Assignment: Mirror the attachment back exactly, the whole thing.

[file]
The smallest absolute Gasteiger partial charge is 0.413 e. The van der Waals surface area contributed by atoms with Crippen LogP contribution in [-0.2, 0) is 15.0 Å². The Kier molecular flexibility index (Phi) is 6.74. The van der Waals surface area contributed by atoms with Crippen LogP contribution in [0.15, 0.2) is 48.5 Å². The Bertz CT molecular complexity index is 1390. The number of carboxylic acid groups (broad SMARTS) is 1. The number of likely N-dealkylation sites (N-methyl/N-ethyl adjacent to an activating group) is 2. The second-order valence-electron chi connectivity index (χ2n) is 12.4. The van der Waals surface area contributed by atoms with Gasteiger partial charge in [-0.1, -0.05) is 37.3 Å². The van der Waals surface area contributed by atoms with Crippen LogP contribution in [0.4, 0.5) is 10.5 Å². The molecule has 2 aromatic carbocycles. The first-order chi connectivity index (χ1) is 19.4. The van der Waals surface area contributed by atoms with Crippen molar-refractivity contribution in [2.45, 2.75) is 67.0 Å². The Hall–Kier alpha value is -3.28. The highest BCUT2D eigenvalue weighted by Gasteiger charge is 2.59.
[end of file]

The smallest absolute Gasteiger partial charge is 0.413 e. The van der Waals surface area contributed by atoms with Crippen LogP contribution in [-0.2, 0) is 15.0 Å². The Kier molecular flexibility index (Phi) is 6.74. The van der Waals surface area contributed by atoms with Crippen LogP contribution in [0.15, 0.2) is 48.5 Å². The Bertz CT molecular complexity index is 1390. The number of carboxylic acid groups (broad SMARTS) is 1. The number of likely N-dealkylation sites (N-methyl/N-ethyl adjacent to an activating group) is 2. The second-order valence-electron chi connectivity index (χ2n) is 12.4. The van der Waals surface area contributed by atoms with Gasteiger partial charge in [-0.1, -0.05) is 37.3 Å². The van der Waals surface area contributed by atoms with Crippen LogP contribution in [0.4, 0.5) is 10.5 Å². The molecule has 2 aromatic carbocycles. The first-order chi connectivity index (χ1) is 19.4. The van der Waals surface area contributed by atoms with Crippen molar-refractivity contribution in [2.45, 2.75) is 67.0 Å². The Hall–Kier alpha value is -3.28. The highest BCUT2D eigenvalue weighted by Gasteiger charge is 2.59.